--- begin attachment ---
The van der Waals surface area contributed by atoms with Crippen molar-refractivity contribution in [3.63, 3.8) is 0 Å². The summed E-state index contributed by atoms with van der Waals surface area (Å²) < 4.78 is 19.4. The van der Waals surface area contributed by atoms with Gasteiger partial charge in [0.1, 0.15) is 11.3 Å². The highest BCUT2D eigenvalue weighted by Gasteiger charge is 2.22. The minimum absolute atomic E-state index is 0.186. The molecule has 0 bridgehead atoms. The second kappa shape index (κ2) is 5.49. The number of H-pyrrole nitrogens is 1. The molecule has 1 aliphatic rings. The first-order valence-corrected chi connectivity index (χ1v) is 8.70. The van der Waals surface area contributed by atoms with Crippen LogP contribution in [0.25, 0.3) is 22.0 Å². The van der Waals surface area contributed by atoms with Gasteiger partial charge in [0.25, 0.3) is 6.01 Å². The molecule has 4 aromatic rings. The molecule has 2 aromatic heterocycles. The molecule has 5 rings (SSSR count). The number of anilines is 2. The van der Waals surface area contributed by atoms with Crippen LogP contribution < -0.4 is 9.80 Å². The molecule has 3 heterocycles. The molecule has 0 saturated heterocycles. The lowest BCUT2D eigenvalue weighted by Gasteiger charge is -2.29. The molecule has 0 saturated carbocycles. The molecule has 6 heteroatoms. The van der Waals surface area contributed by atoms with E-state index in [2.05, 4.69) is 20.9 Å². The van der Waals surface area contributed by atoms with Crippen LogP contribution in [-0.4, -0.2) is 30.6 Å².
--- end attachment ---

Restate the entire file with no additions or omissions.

The van der Waals surface area contributed by atoms with Crippen molar-refractivity contribution in [3.63, 3.8) is 0 Å². The summed E-state index contributed by atoms with van der Waals surface area (Å²) < 4.78 is 19.4. The van der Waals surface area contributed by atoms with Gasteiger partial charge in [0.1, 0.15) is 11.3 Å². The highest BCUT2D eigenvalue weighted by Gasteiger charge is 2.22. The minimum absolute atomic E-state index is 0.186. The molecule has 0 bridgehead atoms. The second kappa shape index (κ2) is 5.49. The number of H-pyrrole nitrogens is 1. The molecule has 1 aliphatic rings. The first-order valence-corrected chi connectivity index (χ1v) is 8.70. The van der Waals surface area contributed by atoms with Crippen LogP contribution in [0.25, 0.3) is 22.0 Å². The van der Waals surface area contributed by atoms with Gasteiger partial charge in [0.25, 0.3) is 6.01 Å². The molecule has 4 aromatic rings. The molecule has 2 aromatic heterocycles. The molecule has 5 rings (SSSR count). The number of anilines is 2. The van der Waals surface area contributed by atoms with Crippen LogP contribution < -0.4 is 9.80 Å². The molecule has 3 heterocycles. The molecule has 0 saturated heterocycles. The lowest BCUT2D eigenvalue weighted by Gasteiger charge is -2.29. The molecule has 0 saturated carbocycles. The molecule has 6 heteroatoms. The van der Waals surface area contributed by atoms with E-state index in [2.05, 4.69) is 20.9 Å². The van der Waals surface area contributed by atoms with Crippen LogP contribution in [-0.4, -0.2) is 30.6 Å².